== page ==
I know you didn't ask about that, but your question reminded me of sermons preached at me in chemistry class: Rinse once with a lot and you have a lot. Rinse multiple times with a little and you leave little. Might come in handy someday.
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Old 10-19-2008, 07:34 AM
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Quote:
Originally Posted by grouch
I disagree with scrimshaw in characterizing battery acid (sulfuric acid) as "relatively mild" -- that stuff is very dangerous and should be very respected, just like you'd respect a cobra's bite! It'll eat cardboard boxes, steel, skin, eyes and lungs.
Didn't mean to disrespect Sulphuric acid, you are right of course it is a dangerous chemical so let me clarify.

There are different levels of Sulphuric acid -- the liquid in a battery in a discharged state is just water, the liquid in a fully charged battery is about 30% sulphuric acid, fertilizer can contain twice this and that concentrated acid that we used to play around with at school is about 95% and is highly reactive to many things especially with water. I remember dropping a teaspoon of water into a bowl of it and causing such a violent reaction it broke the bowl, that stuff you treated very carefully, gloves and goggles even when handling the closed bottle.

Contrast this with batteries and how we pour water into them all the time and generally handle them without serious precautions. I worked on a boat that had a huge bank of about 20 large batteries that were positioned so it was impossible to see into them, I would dip my finger into them to see if they had enough electrolyte, rinsed my finger in water straight after of course (how I love gell cells).

But you are right it should be treated with care when you handle it.

As a footnote here one of the largest users of sulphuric acid is the auto industry who use it to remove rust and mill scale from rolls of sheetmetal before using it in car bodies!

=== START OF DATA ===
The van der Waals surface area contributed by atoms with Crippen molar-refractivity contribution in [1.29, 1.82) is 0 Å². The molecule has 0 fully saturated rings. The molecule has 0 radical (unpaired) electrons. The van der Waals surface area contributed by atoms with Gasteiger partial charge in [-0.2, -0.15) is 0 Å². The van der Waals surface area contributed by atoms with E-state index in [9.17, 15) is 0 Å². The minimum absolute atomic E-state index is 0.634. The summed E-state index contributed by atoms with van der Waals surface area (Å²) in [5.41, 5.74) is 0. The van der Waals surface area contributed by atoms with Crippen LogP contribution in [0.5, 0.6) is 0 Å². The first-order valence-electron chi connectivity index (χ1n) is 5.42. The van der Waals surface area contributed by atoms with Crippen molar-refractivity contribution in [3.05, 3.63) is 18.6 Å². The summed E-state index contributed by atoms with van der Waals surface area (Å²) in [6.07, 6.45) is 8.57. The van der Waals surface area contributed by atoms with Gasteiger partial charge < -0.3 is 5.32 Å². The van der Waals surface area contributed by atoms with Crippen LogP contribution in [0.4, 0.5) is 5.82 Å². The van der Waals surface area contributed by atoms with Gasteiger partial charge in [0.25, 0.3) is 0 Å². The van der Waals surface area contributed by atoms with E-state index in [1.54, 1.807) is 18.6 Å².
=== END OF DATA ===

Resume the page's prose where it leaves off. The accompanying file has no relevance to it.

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Old 10-19-2008, 10:53 AM
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Fellows I fought the battery acid contamination problem for years on mine equipment (there I go with the mine equipment again , but it is relevant here) on metal a heck of a lot thicker than body sheetmetal. What I found is no amount of rinsing, or pressure washing, will stop the damage from continuing and once the metal is that contaminated replacement is about the best solution. The problem with acid is not just having the corrosive substance lying on the surface dissolving the metal but the fact that once contaminated a chemical reaction is started that is very hard to stop! The acid will "eat" into the metal and cannot be simply rinsed off nor is it easy to neutralize for the same reason. If you can grind deep enough to remove all the contaminated metal you can stop it from getting worse but with the thin body sheetmetal you simply would not have anything left. I have seen it destroy 1/8" thick metal even after taking steps to clean and then neutralize the acid so the only way to completely eliminate the problem is replace the contaminated metal.